Certainly, as Dr. Gaffin contends, God’s providential care in the production, use, and transmission of the canonical documents is important. But providence alone does not eliminate the need for specific criteria to determine what books are canonical. We need to be able to explain to both Christians and non-Christians why these particular documents are included in the Bible. And you cannot do that by simply saying God gave us these books.

One of the most important criteria for canonicity is usage. The early Christians started out as a people of the Book. They inherited a canon—the Hebrew Scriptures. In addition, the church came into being in response to the proclamation of a word from God. After people became believers, the proclaimed word was written down to be a continual guide for the life of the community. By use, the communities affirmed that such writings were authoritative for them. These were the books the church used from the very first to explain and proclaim its faith.

Valuable Documents

As important as usage is for determining canonicity, there is a more important reason why our 27 books are in the New Testament canon. These books have an inherent value and authority. The documents compel themselves upon us in a way that no creed or church decision could achieve. We do not believe the Bible because the church tells us to, but because the message it contains is so convincing. Canon is not an idea that was thrust on the Scriptures in the second or fourth centuries by the work of people like Irenaeus and Athanasius. Their comments and decisions were only recognitions of an authority already at work in the life of the church. They did not bestow authority on the New Testament documents. They acknowledged an authority already functioning.

The value of the documents is seen in the authoritative definition of Christianity that they give. Whether or not all of the writers knew they were writing Scripture is uncertain. They were, however, aware of the authoritative character of the traditions they recorded. The questions every document addressed defined the gospel and explained its implications: Who are Christians and how are they to live?

A second factor pointing to the inherent value and authority of the New Testament documents is their testimony to Jesus. Texts such as Acts 1:21–22 show how much the early Christians valued information about Jesus. In selecting a replacement for Judas, they required a person who had been with Jesus from the time of his baptism to his resurrection and ascension. Numerous texts witness to the fact that the life and words of Jesus were of paramount significance for the life of the church from the very first. (Note such texts as Mark 1:1; Luke 1:1–4; Acts 20:35; 1 Cor. 7:10–12, 25; 11:23; 1 Tim. 5:18; possibly 1 Thess. 4:14f.; John 15:27; 19:35; 20:30–31; and 21:24–25). By the time of Justin (A.D. 150) the Gospels were being read along with the Old Testament Prophets in Christian worship, and shortly after that Tatian wove together his Diatessaron, a harmony of our four Gospels.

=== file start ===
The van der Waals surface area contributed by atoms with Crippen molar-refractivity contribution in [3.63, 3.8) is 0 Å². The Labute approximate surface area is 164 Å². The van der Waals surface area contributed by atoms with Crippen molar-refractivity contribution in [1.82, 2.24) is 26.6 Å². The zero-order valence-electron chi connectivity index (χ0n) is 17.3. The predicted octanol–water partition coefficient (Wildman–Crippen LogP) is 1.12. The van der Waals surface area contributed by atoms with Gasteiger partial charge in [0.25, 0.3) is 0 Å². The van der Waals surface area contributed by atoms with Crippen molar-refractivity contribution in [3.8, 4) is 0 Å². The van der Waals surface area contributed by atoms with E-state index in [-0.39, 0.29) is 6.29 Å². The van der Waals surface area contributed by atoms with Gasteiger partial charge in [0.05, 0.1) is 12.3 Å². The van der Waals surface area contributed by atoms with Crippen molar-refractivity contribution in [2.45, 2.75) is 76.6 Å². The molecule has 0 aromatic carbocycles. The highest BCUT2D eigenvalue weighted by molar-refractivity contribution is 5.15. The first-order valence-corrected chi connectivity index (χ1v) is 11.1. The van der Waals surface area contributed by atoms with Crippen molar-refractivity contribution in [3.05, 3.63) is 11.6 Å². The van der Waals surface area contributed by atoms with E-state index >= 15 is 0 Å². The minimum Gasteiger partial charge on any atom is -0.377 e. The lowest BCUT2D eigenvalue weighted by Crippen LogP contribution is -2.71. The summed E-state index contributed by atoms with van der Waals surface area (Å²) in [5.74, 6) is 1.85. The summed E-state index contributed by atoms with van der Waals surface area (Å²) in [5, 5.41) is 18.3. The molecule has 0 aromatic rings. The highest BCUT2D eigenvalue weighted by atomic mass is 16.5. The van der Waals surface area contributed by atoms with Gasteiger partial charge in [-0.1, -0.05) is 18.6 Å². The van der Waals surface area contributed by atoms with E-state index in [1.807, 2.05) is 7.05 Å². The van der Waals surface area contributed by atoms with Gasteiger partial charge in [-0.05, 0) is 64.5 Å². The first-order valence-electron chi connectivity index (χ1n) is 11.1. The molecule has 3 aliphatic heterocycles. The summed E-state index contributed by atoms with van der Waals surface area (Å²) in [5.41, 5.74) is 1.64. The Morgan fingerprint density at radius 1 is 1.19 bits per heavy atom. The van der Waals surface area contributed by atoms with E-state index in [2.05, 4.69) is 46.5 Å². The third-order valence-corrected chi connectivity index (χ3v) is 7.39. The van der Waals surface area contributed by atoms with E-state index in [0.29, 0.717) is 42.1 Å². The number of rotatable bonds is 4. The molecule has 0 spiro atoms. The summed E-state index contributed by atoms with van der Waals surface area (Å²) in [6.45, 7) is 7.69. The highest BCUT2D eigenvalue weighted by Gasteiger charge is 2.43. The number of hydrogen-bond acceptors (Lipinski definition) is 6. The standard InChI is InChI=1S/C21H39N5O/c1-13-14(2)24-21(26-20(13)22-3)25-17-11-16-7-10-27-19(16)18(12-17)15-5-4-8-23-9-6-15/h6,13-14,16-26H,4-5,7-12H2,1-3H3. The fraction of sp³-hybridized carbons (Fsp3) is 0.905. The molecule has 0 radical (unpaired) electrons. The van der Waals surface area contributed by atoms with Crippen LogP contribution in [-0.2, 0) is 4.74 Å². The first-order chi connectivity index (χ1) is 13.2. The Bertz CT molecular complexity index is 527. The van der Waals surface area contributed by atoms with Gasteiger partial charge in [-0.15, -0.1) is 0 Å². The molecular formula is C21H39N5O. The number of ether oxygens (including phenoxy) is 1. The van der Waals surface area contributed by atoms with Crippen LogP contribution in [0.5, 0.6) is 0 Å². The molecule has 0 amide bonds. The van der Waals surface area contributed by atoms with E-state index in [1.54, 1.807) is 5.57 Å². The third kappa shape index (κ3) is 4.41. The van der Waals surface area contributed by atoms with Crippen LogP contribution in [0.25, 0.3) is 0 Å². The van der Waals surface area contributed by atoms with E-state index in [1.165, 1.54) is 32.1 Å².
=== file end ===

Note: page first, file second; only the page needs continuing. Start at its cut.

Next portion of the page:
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Chronicles Of The Christ Events

The New Testament writings further stand up to canonical scrutiny because they are the only writings having chronological proximity to the Christ events and the emergence of the early church. These documents emerge from the center of Jesus’ closest followers during his life, and from the earliest Christians immediately after his resurrection. They point to Jesus more clearly than any other writings. Therefore, they function in a paradigmatic way for Christians. As William Barclay pointed out, the New Testament books became canonical because no one could stop them from doing so.

Questions continued about some books for a long time. Sometimes those questions were motivated by theological and political concerns (such as the heresy of Montanism, a movement overemphasizing the end of the age and the prophetic activity of the Spirit in certain individuals). But while questions continued, the majority of the New Testament canon was settled before the end of the second century. The books being questioned were like soft edges around the hard core of unquestioned documents. Decisions made with regard to the soft edges would not change the character of the faith.